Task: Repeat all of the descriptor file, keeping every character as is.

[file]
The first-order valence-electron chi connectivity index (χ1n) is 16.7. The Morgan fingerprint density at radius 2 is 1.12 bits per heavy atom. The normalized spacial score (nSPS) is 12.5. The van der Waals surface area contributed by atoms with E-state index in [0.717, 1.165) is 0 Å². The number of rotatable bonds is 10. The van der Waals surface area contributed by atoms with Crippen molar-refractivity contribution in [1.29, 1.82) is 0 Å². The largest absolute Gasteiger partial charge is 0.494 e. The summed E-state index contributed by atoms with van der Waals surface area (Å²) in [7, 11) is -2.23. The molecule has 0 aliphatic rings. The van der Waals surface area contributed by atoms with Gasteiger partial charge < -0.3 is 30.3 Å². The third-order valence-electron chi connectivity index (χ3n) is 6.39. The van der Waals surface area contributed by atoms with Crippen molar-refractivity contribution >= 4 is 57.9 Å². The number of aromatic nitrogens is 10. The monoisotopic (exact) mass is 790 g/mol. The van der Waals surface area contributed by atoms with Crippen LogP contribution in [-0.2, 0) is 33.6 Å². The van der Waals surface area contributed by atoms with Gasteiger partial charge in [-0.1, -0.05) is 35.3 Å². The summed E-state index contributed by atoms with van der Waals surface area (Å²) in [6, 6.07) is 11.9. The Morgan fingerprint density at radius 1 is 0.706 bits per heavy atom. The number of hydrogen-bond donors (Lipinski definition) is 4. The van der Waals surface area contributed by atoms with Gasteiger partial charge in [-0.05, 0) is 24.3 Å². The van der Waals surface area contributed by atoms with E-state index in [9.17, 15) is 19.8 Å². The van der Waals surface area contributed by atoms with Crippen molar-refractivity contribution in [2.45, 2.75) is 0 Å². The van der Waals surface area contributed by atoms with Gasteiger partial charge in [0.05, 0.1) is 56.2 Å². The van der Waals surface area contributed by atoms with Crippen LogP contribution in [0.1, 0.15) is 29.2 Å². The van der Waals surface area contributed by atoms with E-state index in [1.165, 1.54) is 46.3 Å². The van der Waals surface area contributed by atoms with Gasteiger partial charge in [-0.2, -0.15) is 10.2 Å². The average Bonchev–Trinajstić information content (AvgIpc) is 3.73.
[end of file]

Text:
The first-order valence-electron chi connectivity index (χ1n) is 16.7. The Morgan fingerprint density at radius 2 is 1.12 bits per heavy atom. The normalized spacial score (nSPS) is 12.5. The van der Waals surface area contributed by atoms with E-state index in [0.717, 1.165) is 0 Å². The number of rotatable bonds is 10. The van der Waals surface area contributed by atoms with Crippen molar-refractivity contribution in [1.29, 1.82) is 0 Å². The largest absolute Gasteiger partial charge is 0.494 e. The summed E-state index contributed by atoms with van der Waals surface area (Å²) in [7, 11) is -2.23. The molecule has 0 aliphatic rings. The van der Waals surface area contributed by atoms with Gasteiger partial charge < -0.3 is 30.3 Å². The third-order valence-electron chi connectivity index (χ3n) is 6.39. The van der Waals surface area contributed by atoms with Crippen molar-refractivity contribution >= 4 is 57.9 Å². The number of aromatic nitrogens is 10. The monoisotopic (exact) mass is 790 g/mol. The van der Waals surface area contributed by atoms with Crippen LogP contribution in [-0.2, 0) is 33.6 Å². The van der Waals surface area contributed by atoms with Gasteiger partial charge in [-0.1, -0.05) is 35.3 Å². The summed E-state index contributed by atoms with van der Waals surface area (Å²) in [6, 6.07) is 11.9. The Morgan fingerprint density at radius 1 is 0.706 bits per heavy atom. The number of hydrogen-bond donors (Lipinski definition) is 4. The van der Waals surface area contributed by atoms with Gasteiger partial charge in [-0.05, 0) is 24.3 Å². The van der Waals surface area contributed by atoms with E-state index in [9.17, 15) is 19.8 Å². The van der Waals surface area contributed by atoms with Crippen molar-refractivity contribution in [2.45, 2.75) is 0 Å². The van der Waals surface area contributed by atoms with Gasteiger partial charge in [0.05, 0.1) is 56.2 Å². The van der Waals surface area contributed by atoms with Crippen LogP contribution in [0.1, 0.15) is 29.2 Å². The van der Waals surface area contributed by atoms with E-state index in [1.165, 1.54) is 46.3 Å². The van der Waals surface area contributed by atoms with Gasteiger partial charge in [-0.2, -0.15) is 10.2 Å². The average Bonchev–Trinajstić information content (AvgIpc) is 3.73.